This blog will be directed to all those people who hate exercise in all its forms, people who have stressful sedentary desk jobs. If that’s you, and you want to add some form of indirect exercise into your life with some nutritional advice, then read on…
It’s unavoidable, we get older and the foods we once ate without guilt are now showing visibly on our waistlines. The fact is, our basal metabolic rate (BMR) is dependent on two main factors; age and physical activity level. We can’t change the former, so let’s try and tackle the later in small baby steps.
Walking is a great low intensity exercise that most people can do on a daily basis. Getting off the bus or tube a stop early and walking that extra 10-20 minutes to work everyday will make a huge difference if done day in day out. Don’t just stand on the escalator, walk up the stairs. Going for a brisk walk in your lunch hour rather than sitting at your desk surfing the web with a sandwich has been proved to not only shift the lard but also help brain function and release mood enhancing endorphins. Take the stairs for that 11am meeting on the 4th floor rather than the lift and you’ll burn many more calories and stoke that fat burning flame long after you’ve got there. Volunteer to get the coffees and teas in, it’ll make you more popular while keeping you on the move. Instead of calling or emailing your colleagues, meet face-to-face and have a real conversation. To keep up the momentum, get yourself an expensive pedometer and monitor your daily steps and calories burned.
There’s no point getting the extra exercise in and then eating a Krispy Kreme. You need to keep a check on what you put into your mouth and keep a balance. Start the day with breakfast. Studies have shown that people who eat breakfast in the morning eat fewer calories throughout the day than their non-eating breakfast counterparts. Bad food choices are due to being hungry, the brain will crave high sugar foods once you get to this place and you’ll lose the willpower and give in to that biscuit. Wake up and eat a balanced nutritional breakfast, for example, scrambled eggs on wholemeal toast, porridge with chopped nuts and berries, etc. The breakfast will kick start your metabolism and keep you away from that mid-morning craving for that jam doughnut or those custard crèmes. Keep hydrated by drinking lots of fluids; preferably water and teas and coffees without sugar. If you’ve can’t bear your tea or coffee without sweetener try using stevia (a natural sweetener found in plant extract). The extra fluids won’t have you peeing like a race horse, but you’ll be making more visits to the toilet, again, getting you moving. Bring in your lunch and snacks and save yourself hundreds of pounds a year at the same time. When you prepare your own lunch, you’ll know exactly what goes into it as you’re in charge.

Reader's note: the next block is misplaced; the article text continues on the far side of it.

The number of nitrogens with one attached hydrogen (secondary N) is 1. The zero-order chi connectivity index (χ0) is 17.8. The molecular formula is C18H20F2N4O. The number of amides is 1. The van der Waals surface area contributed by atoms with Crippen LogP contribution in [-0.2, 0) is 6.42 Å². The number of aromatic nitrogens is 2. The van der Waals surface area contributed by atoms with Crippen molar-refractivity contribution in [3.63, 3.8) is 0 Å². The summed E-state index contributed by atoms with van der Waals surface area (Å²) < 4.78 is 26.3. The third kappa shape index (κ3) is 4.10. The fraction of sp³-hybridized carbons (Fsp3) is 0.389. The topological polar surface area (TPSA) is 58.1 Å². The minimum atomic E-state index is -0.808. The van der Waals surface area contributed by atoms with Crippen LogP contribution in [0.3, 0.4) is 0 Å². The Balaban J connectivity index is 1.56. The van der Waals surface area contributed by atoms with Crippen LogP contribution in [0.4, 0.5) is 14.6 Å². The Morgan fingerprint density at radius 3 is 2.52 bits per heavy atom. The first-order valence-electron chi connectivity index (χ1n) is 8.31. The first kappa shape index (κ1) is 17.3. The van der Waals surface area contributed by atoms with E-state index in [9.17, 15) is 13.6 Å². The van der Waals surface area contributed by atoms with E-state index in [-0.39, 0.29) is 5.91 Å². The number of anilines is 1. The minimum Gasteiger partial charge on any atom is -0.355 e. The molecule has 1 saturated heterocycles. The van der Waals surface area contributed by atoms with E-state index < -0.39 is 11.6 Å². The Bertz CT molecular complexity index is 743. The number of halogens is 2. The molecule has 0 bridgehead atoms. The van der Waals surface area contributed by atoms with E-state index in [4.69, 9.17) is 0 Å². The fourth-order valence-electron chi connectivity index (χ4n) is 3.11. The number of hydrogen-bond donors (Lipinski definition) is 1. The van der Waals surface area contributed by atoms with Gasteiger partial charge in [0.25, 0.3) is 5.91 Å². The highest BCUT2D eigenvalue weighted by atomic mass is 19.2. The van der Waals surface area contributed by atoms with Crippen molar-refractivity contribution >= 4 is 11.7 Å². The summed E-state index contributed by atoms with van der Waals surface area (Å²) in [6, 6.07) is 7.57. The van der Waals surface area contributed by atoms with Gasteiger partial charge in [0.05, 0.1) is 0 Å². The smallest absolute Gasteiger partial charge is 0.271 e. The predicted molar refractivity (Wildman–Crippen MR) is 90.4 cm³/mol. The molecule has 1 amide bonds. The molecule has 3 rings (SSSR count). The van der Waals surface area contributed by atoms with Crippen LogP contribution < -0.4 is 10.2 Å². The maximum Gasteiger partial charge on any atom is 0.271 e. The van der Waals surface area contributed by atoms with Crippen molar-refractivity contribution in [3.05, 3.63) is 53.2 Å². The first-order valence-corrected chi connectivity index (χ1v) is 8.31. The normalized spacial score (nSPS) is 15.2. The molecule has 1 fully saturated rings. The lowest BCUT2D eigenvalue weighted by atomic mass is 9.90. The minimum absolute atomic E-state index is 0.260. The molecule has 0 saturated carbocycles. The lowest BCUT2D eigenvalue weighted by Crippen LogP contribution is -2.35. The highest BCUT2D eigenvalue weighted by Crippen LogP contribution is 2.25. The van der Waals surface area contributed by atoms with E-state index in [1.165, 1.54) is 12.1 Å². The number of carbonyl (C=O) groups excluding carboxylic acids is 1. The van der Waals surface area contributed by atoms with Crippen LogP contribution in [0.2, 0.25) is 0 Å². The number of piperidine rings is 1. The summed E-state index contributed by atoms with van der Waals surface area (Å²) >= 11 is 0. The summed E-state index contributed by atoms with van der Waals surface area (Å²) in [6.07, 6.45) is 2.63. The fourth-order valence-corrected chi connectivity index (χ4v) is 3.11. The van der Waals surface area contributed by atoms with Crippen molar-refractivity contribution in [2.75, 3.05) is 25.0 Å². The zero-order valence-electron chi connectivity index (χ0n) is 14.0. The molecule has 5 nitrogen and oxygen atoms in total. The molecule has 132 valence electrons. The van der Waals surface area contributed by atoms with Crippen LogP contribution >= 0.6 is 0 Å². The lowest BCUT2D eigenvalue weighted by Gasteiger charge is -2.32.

These are all great ways into getting your mind-set and body into good habits, giving you the momentum to maybe heaven forbid join a gym…who knows. It all starts with baby steps…
In this blog, I’m going to talk about diets and why most dieters are actually making themselves fatter and not slimmer…to put simply ‘why diets make you fatter’…
When people go on a diet, they usually starve themselves from the food they love by using willpower. Sooner or later, the dieter will give into temptation and fall off the wagon. During the time on diet, they might have lost weight. In most cases, the weight which is lost is a combination of water, muscle and fat. Losing muscle is the worst thing as it brings down their basal metabolic rate (BMR). BMR is the number of calories a person needs to maintain current weight and function, including breathing, cell repair and a host of other functions we take for granted – the autonomic nervous system. When the dieter concedes to temptation and starts eating the foods that were forbidden they put the weight back plus a few extra pounds. The double whammy here is that the weight gained is almost always fat, which means the dieter has changed their body composition for the worse.